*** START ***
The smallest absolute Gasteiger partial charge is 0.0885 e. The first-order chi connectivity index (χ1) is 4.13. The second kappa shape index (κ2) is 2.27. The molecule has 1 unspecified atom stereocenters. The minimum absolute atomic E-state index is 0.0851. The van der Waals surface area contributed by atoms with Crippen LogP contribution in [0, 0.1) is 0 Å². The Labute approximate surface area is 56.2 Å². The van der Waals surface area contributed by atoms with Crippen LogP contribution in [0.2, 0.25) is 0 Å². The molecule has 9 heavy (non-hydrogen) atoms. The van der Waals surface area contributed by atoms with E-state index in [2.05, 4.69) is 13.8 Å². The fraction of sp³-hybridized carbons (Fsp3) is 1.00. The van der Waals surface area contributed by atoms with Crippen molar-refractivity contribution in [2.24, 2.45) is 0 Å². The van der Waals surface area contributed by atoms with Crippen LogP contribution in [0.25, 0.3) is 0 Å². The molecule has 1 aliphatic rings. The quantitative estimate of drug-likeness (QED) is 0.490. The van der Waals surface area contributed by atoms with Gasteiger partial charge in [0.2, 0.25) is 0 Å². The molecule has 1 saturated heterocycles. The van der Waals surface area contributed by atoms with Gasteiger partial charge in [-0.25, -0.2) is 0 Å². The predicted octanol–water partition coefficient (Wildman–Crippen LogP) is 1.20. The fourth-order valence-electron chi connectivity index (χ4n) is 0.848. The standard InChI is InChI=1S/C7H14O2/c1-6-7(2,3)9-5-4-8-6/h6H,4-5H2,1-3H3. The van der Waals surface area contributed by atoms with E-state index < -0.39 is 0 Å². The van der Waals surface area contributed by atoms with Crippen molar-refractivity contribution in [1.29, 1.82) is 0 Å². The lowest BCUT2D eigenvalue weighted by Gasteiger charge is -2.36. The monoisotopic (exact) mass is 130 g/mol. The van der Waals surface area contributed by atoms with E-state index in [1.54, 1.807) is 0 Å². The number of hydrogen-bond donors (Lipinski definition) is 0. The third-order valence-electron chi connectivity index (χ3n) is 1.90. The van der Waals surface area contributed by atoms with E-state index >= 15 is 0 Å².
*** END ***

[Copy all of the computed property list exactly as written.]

The smallest absolute Gasteiger partial charge is 0.0885 e. The first-order chi connectivity index (χ1) is 4.13. The second kappa shape index (κ2) is 2.27. The molecule has 1 unspecified atom stereocenters. The minimum absolute atomic E-state index is 0.0851. The van der Waals surface area contributed by atoms with Crippen LogP contribution in [0, 0.1) is 0 Å². The Labute approximate surface area is 56.2 Å². The van der Waals surface area contributed by atoms with Crippen LogP contribution in [0.2, 0.25) is 0 Å². The molecule has 9 heavy (non-hydrogen) atoms. The van der Waals surface area contributed by atoms with E-state index in [2.05, 4.69) is 13.8 Å². The fraction of sp³-hybridized carbons (Fsp3) is 1.00. The van der Waals surface area contributed by atoms with Crippen molar-refractivity contribution in [2.24, 2.45) is 0 Å². The van der Waals surface area contributed by atoms with Crippen LogP contribution in [0.25, 0.3) is 0 Å². The molecule has 1 aliphatic rings. The quantitative estimate of drug-likeness (QED) is 0.490. The van der Waals surface area contributed by atoms with Gasteiger partial charge in [0.2, 0.25) is 0 Å². The molecule has 1 saturated heterocycles. The van der Waals surface area contributed by atoms with Gasteiger partial charge in [-0.25, -0.2) is 0 Å². The predicted octanol–water partition coefficient (Wildman–Crippen LogP) is 1.20. The fourth-order valence-electron chi connectivity index (χ4n) is 0.848. The standard InChI is InChI=1S/C7H14O2/c1-6-7(2,3)9-5-4-8-6/h6H,4-5H2,1-3H3. The van der Waals surface area contributed by atoms with E-state index < -0.39 is 0 Å². The van der Waals surface area contributed by atoms with Crippen molar-refractivity contribution in [1.29, 1.82) is 0 Å². The lowest BCUT2D eigenvalue weighted by Gasteiger charge is -2.36. The monoisotopic (exact) mass is 130 g/mol. The van der Waals surface area contributed by atoms with E-state index in [1.54, 1.807) is 0 Å². The number of hydrogen-bond donors (Lipinski definition) is 0. The third-order valence-electron chi connectivity index (χ3n) is 1.90. The van der Waals surface area contributed by atoms with E-state index >= 15 is 0 Å².